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Found 92 matches
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  1. ... off the Yucatan Peninsula. The Raton Basin on the New Mexico-Colorado border and Brownie Butte in Montana are located ~2000 km and ~3000 km from the crater, respectively. An ejecta layer is found followed by an Ir-rich fireball layer in each section, stratigraphy that is common to sites proximal to ...
  2. ... to the K/T event. Impact scenarios suggest that most vegetation in North America was destroyed by an initial blast of superheated debris from the crater that was followed by months of darkness. A variety of studies have documented a loss of virtually all herbivorous tetrapods, a major extinction of ...
  3. ... research during the past 25 years, however, has produced several caveats: (a) ancient impacts, which may not be evidenced by preserved craters, must be confirmed by strict geological, petrographic, and/or geochemical criteria (i.e., presence of shock metamorphism and/or traces of meteoritic matter) ...
  4. ... and S in soils persists, as seen in alpha-proton X-ray spectrometry data collected from a shallow trench dug by the Spirit rover on sol 140 at Gusev Crater. Naturally occurring members of the MgSO4•nH2O series on Earth are epsomite (MgSO4•7H2O), hexahydrite (MgSO4•6H2O), and kieserite (MgSO4•H2O) but ...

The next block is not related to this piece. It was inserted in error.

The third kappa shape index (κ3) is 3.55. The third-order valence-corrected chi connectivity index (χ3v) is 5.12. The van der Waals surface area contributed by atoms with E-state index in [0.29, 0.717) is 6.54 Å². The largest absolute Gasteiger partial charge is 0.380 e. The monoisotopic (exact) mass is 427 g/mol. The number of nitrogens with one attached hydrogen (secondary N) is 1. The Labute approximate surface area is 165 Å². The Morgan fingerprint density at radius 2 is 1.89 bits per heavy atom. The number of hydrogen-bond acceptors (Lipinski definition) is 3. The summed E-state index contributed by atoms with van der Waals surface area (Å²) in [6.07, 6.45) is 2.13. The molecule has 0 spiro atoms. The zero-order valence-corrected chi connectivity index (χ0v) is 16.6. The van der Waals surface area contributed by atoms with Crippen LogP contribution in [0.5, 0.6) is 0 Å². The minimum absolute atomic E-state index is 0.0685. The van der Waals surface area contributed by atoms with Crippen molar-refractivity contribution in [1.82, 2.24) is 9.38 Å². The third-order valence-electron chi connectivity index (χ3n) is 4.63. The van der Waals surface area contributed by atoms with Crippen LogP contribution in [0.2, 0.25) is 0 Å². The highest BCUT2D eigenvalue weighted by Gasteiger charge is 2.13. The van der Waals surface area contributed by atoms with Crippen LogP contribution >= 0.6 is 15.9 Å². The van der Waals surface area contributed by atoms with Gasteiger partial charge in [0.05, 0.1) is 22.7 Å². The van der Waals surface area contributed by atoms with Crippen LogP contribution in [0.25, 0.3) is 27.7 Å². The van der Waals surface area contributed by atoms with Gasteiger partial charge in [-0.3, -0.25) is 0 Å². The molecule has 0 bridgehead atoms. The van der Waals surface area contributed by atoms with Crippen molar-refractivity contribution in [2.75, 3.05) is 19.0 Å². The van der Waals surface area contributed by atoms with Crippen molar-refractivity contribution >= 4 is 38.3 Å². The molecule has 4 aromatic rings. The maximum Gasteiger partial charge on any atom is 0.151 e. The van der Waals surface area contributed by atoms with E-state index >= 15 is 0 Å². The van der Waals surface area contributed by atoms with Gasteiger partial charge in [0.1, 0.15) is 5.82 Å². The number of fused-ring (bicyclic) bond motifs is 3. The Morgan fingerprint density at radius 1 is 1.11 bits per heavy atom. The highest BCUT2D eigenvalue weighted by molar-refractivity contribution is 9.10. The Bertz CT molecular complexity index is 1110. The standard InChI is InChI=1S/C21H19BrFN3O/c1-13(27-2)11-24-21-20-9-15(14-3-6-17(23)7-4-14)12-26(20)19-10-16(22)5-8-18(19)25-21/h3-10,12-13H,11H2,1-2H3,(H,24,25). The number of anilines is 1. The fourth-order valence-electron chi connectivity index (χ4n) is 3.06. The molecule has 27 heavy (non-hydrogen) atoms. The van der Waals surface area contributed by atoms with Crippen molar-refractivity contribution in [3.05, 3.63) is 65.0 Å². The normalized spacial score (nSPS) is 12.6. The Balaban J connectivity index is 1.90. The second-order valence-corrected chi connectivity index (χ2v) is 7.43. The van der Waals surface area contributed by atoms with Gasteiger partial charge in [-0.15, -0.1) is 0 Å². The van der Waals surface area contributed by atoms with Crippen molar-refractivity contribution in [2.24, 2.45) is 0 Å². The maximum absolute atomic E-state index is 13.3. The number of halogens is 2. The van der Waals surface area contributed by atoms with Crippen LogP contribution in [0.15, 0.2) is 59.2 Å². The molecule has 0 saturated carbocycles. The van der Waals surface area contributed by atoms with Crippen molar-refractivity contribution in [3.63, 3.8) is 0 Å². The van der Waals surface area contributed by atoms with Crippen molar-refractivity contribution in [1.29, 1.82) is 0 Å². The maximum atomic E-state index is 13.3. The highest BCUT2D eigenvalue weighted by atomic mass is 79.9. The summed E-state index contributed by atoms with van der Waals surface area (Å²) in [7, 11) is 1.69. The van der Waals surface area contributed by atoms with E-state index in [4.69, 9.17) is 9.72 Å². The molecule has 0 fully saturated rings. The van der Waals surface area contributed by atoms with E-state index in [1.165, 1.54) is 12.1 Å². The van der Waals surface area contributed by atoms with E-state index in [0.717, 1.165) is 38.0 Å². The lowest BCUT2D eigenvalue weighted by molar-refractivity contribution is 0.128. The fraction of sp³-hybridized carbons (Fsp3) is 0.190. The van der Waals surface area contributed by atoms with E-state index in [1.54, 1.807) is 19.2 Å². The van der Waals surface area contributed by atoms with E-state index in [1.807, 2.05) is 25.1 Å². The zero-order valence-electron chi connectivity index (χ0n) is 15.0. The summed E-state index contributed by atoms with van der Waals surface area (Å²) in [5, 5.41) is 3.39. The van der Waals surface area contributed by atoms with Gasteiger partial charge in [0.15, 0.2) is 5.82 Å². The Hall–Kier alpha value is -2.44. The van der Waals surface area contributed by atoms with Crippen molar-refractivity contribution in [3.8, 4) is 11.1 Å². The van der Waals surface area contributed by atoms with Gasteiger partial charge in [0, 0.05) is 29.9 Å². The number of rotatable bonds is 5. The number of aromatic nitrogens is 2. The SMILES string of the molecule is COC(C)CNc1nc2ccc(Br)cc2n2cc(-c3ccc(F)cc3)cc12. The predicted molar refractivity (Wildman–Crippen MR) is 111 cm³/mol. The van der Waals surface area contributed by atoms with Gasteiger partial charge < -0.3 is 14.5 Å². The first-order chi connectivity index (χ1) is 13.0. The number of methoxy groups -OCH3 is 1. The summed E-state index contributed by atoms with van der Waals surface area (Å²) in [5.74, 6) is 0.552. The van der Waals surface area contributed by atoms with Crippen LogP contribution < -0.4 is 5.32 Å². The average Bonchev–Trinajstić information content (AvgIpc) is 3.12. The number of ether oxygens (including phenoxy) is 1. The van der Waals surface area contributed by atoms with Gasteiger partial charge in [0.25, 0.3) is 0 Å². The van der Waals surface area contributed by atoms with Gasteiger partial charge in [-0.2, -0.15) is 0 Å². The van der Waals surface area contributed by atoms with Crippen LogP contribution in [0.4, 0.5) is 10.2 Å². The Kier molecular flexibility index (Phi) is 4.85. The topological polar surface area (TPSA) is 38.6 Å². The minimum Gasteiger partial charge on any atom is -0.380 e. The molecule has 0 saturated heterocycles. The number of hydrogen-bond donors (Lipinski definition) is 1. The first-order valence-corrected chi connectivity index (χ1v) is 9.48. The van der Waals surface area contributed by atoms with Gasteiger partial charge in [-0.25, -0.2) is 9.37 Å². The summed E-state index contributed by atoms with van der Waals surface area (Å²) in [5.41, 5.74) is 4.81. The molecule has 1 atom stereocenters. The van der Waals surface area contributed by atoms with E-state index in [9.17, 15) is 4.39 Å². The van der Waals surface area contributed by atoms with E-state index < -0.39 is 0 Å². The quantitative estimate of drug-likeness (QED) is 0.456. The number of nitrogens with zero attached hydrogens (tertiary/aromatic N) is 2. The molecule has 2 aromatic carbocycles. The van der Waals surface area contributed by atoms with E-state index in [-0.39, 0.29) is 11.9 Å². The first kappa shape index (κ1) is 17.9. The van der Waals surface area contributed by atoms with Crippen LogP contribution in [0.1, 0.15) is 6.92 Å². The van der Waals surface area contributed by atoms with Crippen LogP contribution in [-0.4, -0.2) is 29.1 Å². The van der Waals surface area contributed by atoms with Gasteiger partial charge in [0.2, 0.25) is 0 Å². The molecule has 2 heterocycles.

5. ... , each center would erupt explosively, forming tuff cones composed of pyroclastic flows, surges and debris avalanche deposits in which block craters occur proximally to vents. Centers then issued domes and flows. Four of these occur along a northwest trend and once formed a chain of overlapping domes ...
  6. ... of a great spectrum of unusual carbonate and evaporite-precipitating environments. Lakes Gnotuk, Bullenmerri and Keilambete occupy small, deep craters in the central part of the Volcanic Plains. The lakes are topographically closed, and because of their small drainage basins and limited groundwater ...
  7. ... allows them to gain experience studying various volcanic rocks. To view volcanic rocks, we make stops in the Absaroka Mountains, Yellowstone NP, and Craters of the Moon NM. To view areas with classic geologic structures, we make stops in the Big Horn Mountains, Grand Teton National Park, Gros Ventre ...
  8. ... hot (>200°C) highly saline, metal-rich, hydrocarbon-bearing brines. The source of the hot quartz-forming brines is assumed in the center of the crater structure. Trace hydrocarbon being present in some quartz inclusions may be derived from cracking of pre-impact organic matter. Remobilization of ...
  9. ... a lunar-like planet with hints of terrestrial similarities. The view from MGS is that Mars is neither the Moon with an atmosphere nor the Earth with craters, but a planet with its own unique and strange history. From a distant past when liquid water pooled in depressions on the surface that acted as ...
  10. ... oceanic impacts (~10-km-diameter bolide) penetrate well into the upper mantle (~40-km depth), eject mostly water or water vapor from the transient crater, and generate megatsunami (~4 km initial height) capable of coastal stratigraphic effects on a global scale. Impact-generated megatsunami, consequently ...

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